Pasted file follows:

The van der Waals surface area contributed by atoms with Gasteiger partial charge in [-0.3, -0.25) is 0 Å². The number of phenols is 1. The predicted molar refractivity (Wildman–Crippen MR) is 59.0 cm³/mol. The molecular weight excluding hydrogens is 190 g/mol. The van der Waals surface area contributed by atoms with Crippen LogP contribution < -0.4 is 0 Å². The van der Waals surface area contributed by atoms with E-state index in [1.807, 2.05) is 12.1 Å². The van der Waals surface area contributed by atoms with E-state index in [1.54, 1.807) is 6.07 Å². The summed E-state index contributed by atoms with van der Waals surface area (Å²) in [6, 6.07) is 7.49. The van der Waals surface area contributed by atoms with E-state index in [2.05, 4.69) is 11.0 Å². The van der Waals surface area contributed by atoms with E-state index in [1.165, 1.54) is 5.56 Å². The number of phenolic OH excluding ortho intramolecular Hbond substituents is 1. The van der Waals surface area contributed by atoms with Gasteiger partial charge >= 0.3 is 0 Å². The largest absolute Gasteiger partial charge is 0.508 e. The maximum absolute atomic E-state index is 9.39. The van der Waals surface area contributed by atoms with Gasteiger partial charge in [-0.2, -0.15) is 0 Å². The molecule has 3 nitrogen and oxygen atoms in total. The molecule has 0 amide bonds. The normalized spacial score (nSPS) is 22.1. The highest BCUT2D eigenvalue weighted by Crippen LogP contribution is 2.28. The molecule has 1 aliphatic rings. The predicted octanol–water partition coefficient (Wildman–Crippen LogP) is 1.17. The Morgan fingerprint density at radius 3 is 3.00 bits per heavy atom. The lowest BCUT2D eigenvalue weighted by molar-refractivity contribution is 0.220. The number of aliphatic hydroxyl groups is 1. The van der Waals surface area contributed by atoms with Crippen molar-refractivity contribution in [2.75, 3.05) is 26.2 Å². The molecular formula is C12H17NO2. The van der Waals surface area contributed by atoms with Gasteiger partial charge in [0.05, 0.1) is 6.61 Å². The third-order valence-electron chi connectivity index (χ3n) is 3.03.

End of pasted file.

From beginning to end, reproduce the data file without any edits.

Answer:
The van der Waals surface area contributed by atoms with Gasteiger partial charge in [-0.3, -0.25) is 0 Å². The number of phenols is 1. The predicted molar refractivity (Wildman–Crippen MR) is 59.0 cm³/mol. The molecular weight excluding hydrogens is 190 g/mol. The van der Waals surface area contributed by atoms with Crippen LogP contribution < -0.4 is 0 Å². The van der Waals surface area contributed by atoms with E-state index in [1.807, 2.05) is 12.1 Å². The van der Waals surface area contributed by atoms with E-state index in [1.54, 1.807) is 6.07 Å². The summed E-state index contributed by atoms with van der Waals surface area (Å²) in [6, 6.07) is 7.49. The van der Waals surface area contributed by atoms with E-state index in [2.05, 4.69) is 11.0 Å². The van der Waals surface area contributed by atoms with E-state index in [1.165, 1.54) is 5.56 Å². The number of phenolic OH excluding ortho intramolecular Hbond substituents is 1. The van der Waals surface area contributed by atoms with Gasteiger partial charge >= 0.3 is 0 Å². The largest absolute Gasteiger partial charge is 0.508 e. The maximum absolute atomic E-state index is 9.39. The van der Waals surface area contributed by atoms with Gasteiger partial charge in [-0.2, -0.15) is 0 Å². The molecule has 3 nitrogen and oxygen atoms in total. The molecule has 0 amide bonds. The normalized spacial score (nSPS) is 22.1. The highest BCUT2D eigenvalue weighted by Crippen LogP contribution is 2.28. The molecule has 1 aliphatic rings. The predicted octanol–water partition coefficient (Wildman–Crippen LogP) is 1.17. The Morgan fingerprint density at radius 3 is 3.00 bits per heavy atom. The lowest BCUT2D eigenvalue weighted by molar-refractivity contribution is 0.220. The number of aliphatic hydroxyl groups is 1. The van der Waals surface area contributed by atoms with Crippen molar-refractivity contribution in [2.75, 3.05) is 26.2 Å². The molecular formula is C12H17NO2. The van der Waals surface area contributed by atoms with Gasteiger partial charge in [0.05, 0.1) is 6.61 Å². The third-order valence-electron chi connectivity index (χ3n) is 3.03.